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There's a line from a video game:

There's Maya to think of in all of this, too. I can't just lay down my life. What in the world should I do?

Maya is a person's name. The man saying this is a lawyer. He'd to decide whether or not he should continue to defend for a boy. And Maya was in danger too and he didn't know if she's safe or not. If he chose to defend the boy, he would be risking his own life. If not, he can just walk away and go find Maya.

What I don't understand is the usage of "in all of this". I can't find the definition for this phrase anywhere.

  • You're not giving us much to go on. What would you like to know about that phrase? – Lawrence Sep 21 '16 at 4:22
  • @Lawrence I don't quite understand this sentence. Does the first part mean I need to think of Maya? And What does "in all of this" mean? – yyxkk Sep 21 '16 at 4:34
  • The first part means that you have to consider Maya (or her needs, safety, etc). The second means something like "in this situation". Your question quotes only one sentence. The context might be clearer if you expanded the quote to add a few more sentences before the one you quoted. – Lawrence Sep 21 '16 at 4:42
  • You're expected to provide more details, like where you found this, a link if possible, and a larger portion of the text. One sentence is not always enough to determine the meaning of a sentence or parts of a sentence. – Em. Sep 21 '16 at 5:16
  • @Max It's from a video game. The man who said this is a lawyer. He had to make a choice whether he should continue to defend for a boy. And Maya was in danger too and he didn't know if she's safe or not. If he decide to defend the boy, he may risk his own life. If not, he can just walk away and go find Maya. – yyxkk Sep 21 '16 at 5:31
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UPDATE based on edit RE: Maya being a person's name

"There's Maya to think of in all of this, too."

This means that whatever the circumstance being discussed, it's important to bear in mind the impact or opinions that Maya has.

So the person saying that is trying to stress you shouldn't be making a decision without considering Maya's interests. In this case it seems like perhaps someone is being asked to make a sacrifice on principle, and perhaps Maya is their wife/daughter/etc. So they are saying there's more to consider than just the principle...because she is important as well. If one were to sacrifice their life for this principle, she might be left alone as a result.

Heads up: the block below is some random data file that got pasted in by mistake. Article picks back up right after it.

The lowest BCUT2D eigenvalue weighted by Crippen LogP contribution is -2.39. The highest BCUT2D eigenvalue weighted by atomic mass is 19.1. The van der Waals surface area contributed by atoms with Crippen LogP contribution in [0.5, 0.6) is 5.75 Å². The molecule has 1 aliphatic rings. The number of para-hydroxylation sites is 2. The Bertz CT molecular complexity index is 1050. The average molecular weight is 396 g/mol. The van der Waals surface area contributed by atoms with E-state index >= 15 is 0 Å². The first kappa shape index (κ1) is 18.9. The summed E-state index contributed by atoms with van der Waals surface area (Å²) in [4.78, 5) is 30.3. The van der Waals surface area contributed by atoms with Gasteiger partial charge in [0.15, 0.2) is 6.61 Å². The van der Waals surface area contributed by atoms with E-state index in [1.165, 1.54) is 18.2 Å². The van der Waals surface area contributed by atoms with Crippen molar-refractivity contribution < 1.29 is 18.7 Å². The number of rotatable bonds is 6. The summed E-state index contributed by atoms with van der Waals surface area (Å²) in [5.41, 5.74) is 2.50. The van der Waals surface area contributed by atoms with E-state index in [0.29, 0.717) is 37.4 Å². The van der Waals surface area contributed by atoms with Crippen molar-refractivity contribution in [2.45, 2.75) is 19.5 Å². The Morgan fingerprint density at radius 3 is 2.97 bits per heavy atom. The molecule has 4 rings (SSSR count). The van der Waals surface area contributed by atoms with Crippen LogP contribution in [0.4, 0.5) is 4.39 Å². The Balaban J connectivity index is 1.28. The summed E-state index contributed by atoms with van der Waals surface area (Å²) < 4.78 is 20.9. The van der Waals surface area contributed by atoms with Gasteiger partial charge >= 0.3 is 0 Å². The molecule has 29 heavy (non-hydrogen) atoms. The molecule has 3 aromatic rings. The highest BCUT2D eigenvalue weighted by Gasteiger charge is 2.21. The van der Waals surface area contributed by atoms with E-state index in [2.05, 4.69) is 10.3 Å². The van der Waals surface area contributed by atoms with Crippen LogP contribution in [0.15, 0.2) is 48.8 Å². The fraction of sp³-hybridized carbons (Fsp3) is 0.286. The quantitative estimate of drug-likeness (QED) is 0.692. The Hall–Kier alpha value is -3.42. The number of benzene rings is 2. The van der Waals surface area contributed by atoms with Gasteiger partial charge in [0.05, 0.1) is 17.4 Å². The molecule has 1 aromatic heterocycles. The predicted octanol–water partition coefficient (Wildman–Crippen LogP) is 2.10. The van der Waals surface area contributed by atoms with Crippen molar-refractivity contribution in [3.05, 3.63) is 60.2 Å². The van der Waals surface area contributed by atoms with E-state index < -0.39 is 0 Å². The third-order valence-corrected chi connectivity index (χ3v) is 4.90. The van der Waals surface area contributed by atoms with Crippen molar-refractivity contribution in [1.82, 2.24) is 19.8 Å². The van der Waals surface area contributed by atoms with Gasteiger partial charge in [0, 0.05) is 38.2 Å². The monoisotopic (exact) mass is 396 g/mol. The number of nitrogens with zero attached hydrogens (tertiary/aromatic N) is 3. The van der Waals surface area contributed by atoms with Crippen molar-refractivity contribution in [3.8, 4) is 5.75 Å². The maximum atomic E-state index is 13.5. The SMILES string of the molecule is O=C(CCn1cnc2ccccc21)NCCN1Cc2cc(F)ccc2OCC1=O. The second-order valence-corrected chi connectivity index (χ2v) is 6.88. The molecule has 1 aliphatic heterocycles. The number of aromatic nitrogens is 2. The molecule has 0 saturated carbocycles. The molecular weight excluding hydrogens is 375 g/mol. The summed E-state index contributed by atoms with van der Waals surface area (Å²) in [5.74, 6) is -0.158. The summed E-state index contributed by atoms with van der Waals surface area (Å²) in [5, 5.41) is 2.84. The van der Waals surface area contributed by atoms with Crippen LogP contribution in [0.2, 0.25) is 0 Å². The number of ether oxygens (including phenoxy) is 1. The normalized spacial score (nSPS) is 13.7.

Prior to that being clarified:

Maya could be a person's name. And it's computer software for 3-D rendering. If you look at the disambiguation page on Wikipedia, there's a bunch of references:

https://en.wikipedia.org/wiki/Maya

In terms of go-to for me, if you saw that sentence and it wasn't obvious from context (civilization, person, software), I'd assume it refers to the "illusion" concept:

https://en.wikipedia.org/wiki/Maya_(illusion)

Because that's the most "context-free" form of the word I'd imagine anyone using.

In other words, I'd default it as "you should be aware that what you're seeing might be an illusion, and the truth is deeper". But that involves a lot of presumption. Context is going to drive the interpretation of a word used to mean so many different things.

(Again, the "in all of this" being very contextual as well. Whatever the concern is in the surrounding text--the focus of the conversation.)

  • Sorry I didn't mention that before... Maya is actually a person's name. I've edited my question with more sentences from the context. – yyxkk Sep 21 '16 at 5:04
  • @yyxkk Ok, that clarifies. Edited. – HostileFork Sep 21 '16 at 5:11
  • Thank you so much! I'm wondering if there's a definition for "in all of this". Or could you please give me some examples so I can understand when to use it. – yyxkk Sep 21 '16 at 5:34
  • @yyxkk Well, often people would say "But what about Maya?" or "How would this affect Maya?" or "Have you thought about what impact it might have for Maya?" Invoking "in all of this" is really just--as others have told you--a way of saying "in regards to this", which would perhaps be more "proper". If someone has just told you a lot of things about big changes at the company where you work--new managers coming in--you might say in concern to your job: "Where do I stand in all of this?" It's not super common, but understood as "in regards to the current discussion". – HostileFork Sep 21 '16 at 5:38
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In the quoted sentence,

  • "all of this" refers to the drama or issues of the moment.

  • "in" is interchangeable with amid or out of [all the drama].

There's Maya to think of in all of this, too.

The person is saying that he'd also have to consider Maya, out of the greatest issues/problems at hand. She's also important — he can't be caught up in the moment and forget her.

I can't just lay down my life. What in the world should I do?


He'd to decide whether or not he should continue to defend for a boy. And Maya was in danger too and he didn't know if she's safe or not. If he chose to defend the boy, he would be risking his own life. If not, he can just walk away and go find Maya.

The man has two conflicting problems — (1) a boy needs defending, and (2) Maya is lost. Helping both is equally important to him. But he can only choose one option.

Let A = defend for boy,  
    B = find Maya.
  1. If he decides to do A, he can't look for Maya and might even die.
  2. If he decides to do B, the boy won't be defended and would possibly be in danger.

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